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Blickensderfer, William Jacob
Davenport, Adelaide Hutchings
Davenport, Harriet Grant Chesebrough
Dewing, Clark Leonard
Dewing, Hiram
Duffy, Edward
Gildemeister, Clara Parsons
Hanrahan, John T.
Hoit, Edward B.
Hoyt, Joseph Blachley
Jones, Cortland Mead
Lathrop, The Reverend Edward
Lockwood, Judge Charles Davenport
Machlett, Raymond R.
Palmer, Delos
Peters, The Reverend Cyril S.
Quintard, Elizabeth
Quintard, Mary “Polly”
Selleck, Charlotte Gregory
Selleck, George
Selleck, Harriet Banks
Selleck, James Weed
Selleck, Captain William
Studwell, Theodore
Towne, Frederick Tallmadge
Waterbury, Captain Marcus
Wilensky, Julius Morris


The Stamford Historical Society Presents

Best Face Forward
Portraits from the Society's Collection
April through September 2009

Captain Marcus Waterbury (1835–1886)

Captain Marcus Waterbury (1835-1886) Oil on canvas
Artist unkown
Museum Purchase

Marcus Waterbury enlisted on April 25, 1861 as a sergeant and was mustered into Co. F, third Conn. Vol. Infantry. He was mustered out on August 12, 1861 at Hartford.

On July 21, 1862 he was commissioned as 2nd Lieut., Co. B, 17th Conn. Vol. Infantry and was quickly promoted to 1st Lieut. On May 2, 1863 at the Battle of Chancellorsville, Virginia, he was captured and sent to Libby Prison in Richmond where he remained for a month before being released by exchange, rejoining his regiment in time to engage in the Battle of Gettysburg, July 1–4, 1863.

In September he was promoted to Captain and transferred to Co. I where he was put in charge of the recruiting camp at New Haven. One of his main duties was to safely convey recruits to the centers of action in Virginia, Hilton Head, Charleston and New Orleans. This was a risky assignment. The draft instituted in 1863 allowed individulals to pay a bounty for someone else to take their place. This fee could be as much as $300. Many of the bounty seekers were men who enlisted for the sole purpose of collecting the bounty and escaping while en route to battle areas. Known as “bounty jumpers,” they would then travel to another recruiting area and repeat the performance. If caught, the penalty could be harsh. Captain Waterbury was a vigilant man and had a very successful record – losing only one recruit out of the hundreds he and his trusty guard delivered to the battle area.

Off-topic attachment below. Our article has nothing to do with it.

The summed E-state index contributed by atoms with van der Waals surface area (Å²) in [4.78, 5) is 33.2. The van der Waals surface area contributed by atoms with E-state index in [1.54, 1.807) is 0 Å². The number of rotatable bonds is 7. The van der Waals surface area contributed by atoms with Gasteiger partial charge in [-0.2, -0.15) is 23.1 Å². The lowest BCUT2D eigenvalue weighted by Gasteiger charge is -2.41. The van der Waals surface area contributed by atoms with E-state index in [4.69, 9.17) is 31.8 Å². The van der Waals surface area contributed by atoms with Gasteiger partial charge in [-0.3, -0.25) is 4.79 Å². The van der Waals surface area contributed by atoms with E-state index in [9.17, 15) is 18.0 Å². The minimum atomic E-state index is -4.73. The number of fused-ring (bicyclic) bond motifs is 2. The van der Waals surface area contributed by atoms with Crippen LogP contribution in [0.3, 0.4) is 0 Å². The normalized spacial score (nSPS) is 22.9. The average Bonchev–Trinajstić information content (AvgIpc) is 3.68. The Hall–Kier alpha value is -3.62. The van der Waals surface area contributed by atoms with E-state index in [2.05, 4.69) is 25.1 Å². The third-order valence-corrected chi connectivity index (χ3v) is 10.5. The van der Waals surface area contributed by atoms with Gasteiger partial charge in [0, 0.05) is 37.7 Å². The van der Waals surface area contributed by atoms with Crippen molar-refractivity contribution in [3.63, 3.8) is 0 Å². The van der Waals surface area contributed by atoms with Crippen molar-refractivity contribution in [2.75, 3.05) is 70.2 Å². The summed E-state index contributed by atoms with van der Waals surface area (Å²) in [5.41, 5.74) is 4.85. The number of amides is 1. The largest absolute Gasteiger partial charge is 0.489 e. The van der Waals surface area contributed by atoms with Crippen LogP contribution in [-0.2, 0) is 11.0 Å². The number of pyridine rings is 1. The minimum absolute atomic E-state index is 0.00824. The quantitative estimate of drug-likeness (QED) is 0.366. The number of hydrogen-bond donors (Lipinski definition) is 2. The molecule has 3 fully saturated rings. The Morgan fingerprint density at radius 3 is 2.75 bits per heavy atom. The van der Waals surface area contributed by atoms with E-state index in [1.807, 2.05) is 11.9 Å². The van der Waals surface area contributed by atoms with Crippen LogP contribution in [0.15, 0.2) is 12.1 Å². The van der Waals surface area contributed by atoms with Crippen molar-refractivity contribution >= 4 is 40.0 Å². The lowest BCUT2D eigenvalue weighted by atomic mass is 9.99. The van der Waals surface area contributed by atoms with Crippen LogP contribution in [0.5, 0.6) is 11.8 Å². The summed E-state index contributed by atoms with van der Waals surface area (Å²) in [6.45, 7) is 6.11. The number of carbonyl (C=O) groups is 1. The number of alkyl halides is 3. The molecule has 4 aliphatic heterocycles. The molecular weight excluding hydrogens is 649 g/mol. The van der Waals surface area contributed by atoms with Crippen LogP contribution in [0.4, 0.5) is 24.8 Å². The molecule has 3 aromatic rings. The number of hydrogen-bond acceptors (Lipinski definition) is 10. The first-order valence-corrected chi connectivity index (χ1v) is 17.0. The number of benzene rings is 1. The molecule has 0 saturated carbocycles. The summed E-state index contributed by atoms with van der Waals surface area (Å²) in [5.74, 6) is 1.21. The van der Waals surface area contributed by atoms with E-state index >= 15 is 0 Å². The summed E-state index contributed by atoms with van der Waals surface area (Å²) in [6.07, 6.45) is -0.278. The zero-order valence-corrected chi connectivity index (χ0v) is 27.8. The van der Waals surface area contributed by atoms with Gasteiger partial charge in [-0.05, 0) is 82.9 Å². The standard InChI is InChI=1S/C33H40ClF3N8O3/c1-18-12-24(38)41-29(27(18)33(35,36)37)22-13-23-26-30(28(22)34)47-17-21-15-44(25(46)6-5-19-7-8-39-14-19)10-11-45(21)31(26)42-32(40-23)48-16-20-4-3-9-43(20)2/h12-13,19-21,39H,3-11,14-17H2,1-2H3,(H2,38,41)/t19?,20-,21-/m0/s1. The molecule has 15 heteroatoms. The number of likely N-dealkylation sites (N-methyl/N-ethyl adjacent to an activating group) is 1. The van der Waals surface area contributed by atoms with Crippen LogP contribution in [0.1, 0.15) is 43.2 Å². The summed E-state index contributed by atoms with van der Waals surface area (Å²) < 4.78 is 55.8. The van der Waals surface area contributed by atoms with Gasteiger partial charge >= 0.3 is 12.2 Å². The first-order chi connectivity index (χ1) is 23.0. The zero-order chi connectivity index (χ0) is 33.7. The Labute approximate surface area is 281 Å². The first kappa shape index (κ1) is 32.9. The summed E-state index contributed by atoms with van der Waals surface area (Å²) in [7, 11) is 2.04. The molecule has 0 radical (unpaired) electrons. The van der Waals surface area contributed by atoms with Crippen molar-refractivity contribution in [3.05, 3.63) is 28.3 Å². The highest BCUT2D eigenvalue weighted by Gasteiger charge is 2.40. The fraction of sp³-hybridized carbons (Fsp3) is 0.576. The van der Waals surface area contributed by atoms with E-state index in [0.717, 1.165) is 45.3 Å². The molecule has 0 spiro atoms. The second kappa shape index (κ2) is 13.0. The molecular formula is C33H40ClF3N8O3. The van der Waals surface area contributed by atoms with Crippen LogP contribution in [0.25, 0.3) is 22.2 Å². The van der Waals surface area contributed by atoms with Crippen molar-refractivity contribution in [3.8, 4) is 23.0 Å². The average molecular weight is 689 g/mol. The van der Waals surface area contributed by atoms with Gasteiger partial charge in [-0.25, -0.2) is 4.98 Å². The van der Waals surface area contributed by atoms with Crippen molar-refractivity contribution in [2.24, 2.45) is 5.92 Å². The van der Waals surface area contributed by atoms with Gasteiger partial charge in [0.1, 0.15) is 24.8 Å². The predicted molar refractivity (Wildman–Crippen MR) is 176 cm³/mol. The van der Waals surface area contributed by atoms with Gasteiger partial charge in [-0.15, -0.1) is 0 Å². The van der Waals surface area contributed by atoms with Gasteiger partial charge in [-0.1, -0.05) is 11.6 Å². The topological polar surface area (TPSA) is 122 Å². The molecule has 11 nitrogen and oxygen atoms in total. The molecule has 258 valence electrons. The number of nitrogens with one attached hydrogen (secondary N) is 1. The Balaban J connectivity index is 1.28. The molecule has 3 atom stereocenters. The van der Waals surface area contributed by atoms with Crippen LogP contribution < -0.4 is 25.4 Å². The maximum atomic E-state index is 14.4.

After the war, Waterbury returned to Stamford and to his position as partner in J. L. Lockwood & Co., a large tin, sheet iron, stove and house furnishing business, the same firm he had come to as a young boy from Darien to learn the tinsmith trade.

Stamford's Civil War: At Home and in the Field

Image © Stamford Historical Society